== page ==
By William Rice, Policy Consultant, Americans for Tax Fairness
Few people would object to their tax dollars helping to provide at least one hearty meal a day to struggling senior citizens. Most people would object to their tax dollars helping to pick up the tab when a corporation did something that was really wrong and got sued for it. Yet, thanks to recent budget cuts and an out-of-whack tax code, we’re feeding fewer seniors but subsidizing corporations that lose lawsuits for egregious behavior.
Meals on Wheels and community dining programs deliver nutritious meals and companionship to older Americans. But across-the-board budget cuts known as the “sequester” have squeezed this valuable program: this year the average senior nutrition program has cut over 350 meals a week and has had to let 50 more seniors languish on waiting lists for services. One in six programs closed a community dining room or cancelled home deliveries. 2013 Budget Cut: $39 million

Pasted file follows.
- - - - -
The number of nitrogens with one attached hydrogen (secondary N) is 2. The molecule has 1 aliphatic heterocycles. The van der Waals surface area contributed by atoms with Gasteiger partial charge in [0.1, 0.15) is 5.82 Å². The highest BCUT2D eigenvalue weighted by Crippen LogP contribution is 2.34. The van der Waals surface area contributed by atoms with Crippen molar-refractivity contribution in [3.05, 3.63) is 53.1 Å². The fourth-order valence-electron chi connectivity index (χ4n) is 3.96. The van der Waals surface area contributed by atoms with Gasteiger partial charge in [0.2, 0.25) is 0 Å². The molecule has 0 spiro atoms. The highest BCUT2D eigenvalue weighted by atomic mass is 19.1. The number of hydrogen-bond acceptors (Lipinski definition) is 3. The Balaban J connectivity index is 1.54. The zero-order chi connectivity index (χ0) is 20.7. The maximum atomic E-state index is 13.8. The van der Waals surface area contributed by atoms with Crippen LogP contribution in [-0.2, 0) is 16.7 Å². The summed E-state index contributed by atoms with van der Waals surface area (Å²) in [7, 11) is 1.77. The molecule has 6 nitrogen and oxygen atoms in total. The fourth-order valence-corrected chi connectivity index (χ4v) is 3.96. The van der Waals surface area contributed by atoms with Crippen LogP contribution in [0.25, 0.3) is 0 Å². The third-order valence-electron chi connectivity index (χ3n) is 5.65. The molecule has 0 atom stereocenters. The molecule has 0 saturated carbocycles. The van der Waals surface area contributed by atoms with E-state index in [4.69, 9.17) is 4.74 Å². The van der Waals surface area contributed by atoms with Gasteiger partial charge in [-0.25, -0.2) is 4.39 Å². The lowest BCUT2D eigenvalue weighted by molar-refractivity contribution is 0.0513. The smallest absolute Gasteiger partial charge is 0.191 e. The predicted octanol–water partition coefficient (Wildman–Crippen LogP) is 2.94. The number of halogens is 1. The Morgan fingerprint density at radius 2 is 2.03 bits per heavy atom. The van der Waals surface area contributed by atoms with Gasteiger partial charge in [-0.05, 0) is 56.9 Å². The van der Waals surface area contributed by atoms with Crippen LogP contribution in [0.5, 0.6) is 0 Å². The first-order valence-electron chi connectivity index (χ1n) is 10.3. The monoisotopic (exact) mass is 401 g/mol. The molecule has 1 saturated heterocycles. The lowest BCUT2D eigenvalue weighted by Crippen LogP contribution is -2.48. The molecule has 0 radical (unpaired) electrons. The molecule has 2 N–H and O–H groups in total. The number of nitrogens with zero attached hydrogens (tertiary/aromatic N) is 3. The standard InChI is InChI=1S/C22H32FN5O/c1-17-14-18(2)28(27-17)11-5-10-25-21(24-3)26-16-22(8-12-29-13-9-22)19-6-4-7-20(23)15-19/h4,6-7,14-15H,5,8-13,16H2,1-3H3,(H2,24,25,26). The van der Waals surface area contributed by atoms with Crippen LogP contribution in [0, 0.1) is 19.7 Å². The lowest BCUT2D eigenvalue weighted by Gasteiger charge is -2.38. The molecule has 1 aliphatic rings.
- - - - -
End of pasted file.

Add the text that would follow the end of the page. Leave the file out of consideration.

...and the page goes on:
When corporations lose in court, they usually have to pay to compensate the person they injured for lost wages, medical bills and other costs.
However, if the company’s behavior was really outrageous, a judge or jury will sometimes force it to pay “punitive” damages as well – and the bill can be big: Exxon was forced to pay half a billion dollars in punitive damages for the Valdez oil spill in Alaska. But corporations are allowed to deduct the cost of punitive damages from their taxes (p. 139), thus making the rest of us subsidize the costs of part of their punishment. Annual Tax Break: $35 million (p. 4)
Corporations should pay the full price for their wrongdoing, so we can make sure seniors stay adequately fed.